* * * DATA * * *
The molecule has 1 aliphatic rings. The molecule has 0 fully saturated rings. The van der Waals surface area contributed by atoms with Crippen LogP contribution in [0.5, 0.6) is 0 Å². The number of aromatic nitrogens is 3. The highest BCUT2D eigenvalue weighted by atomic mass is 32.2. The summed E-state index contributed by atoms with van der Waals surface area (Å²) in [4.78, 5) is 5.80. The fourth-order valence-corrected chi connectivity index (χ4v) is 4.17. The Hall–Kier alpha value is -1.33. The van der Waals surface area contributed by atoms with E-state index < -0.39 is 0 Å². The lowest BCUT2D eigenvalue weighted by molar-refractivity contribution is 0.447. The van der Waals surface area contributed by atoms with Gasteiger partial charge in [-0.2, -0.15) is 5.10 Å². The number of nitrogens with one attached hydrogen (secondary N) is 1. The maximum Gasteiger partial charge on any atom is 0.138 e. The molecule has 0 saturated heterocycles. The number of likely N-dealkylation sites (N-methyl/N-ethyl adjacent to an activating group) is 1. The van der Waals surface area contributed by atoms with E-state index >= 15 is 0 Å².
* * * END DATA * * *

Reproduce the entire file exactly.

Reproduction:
The molecule has 1 aliphatic rings. The molecule has 0 fully saturated rings. The van der Waals surface area contributed by atoms with Crippen LogP contribution in [0.5, 0.6) is 0 Å². The number of aromatic nitrogens is 3. The highest BCUT2D eigenvalue weighted by atomic mass is 32.2. The summed E-state index contributed by atoms with van der Waals surface area (Å²) in [4.78, 5) is 5.80. The fourth-order valence-corrected chi connectivity index (χ4v) is 4.17. The Hall–Kier alpha value is -1.33. The van der Waals surface area contributed by atoms with E-state index < -0.39 is 0 Å². The lowest BCUT2D eigenvalue weighted by molar-refractivity contribution is 0.447. The van der Waals surface area contributed by atoms with Gasteiger partial charge in [-0.2, -0.15) is 5.10 Å². The number of nitrogens with one attached hydrogen (secondary N) is 1. The maximum Gasteiger partial charge on any atom is 0.138 e. The molecule has 0 saturated heterocycles. The number of likely N-dealkylation sites (N-methyl/N-ethyl adjacent to an activating group) is 1. The van der Waals surface area contributed by atoms with E-state index >= 15 is 0 Å².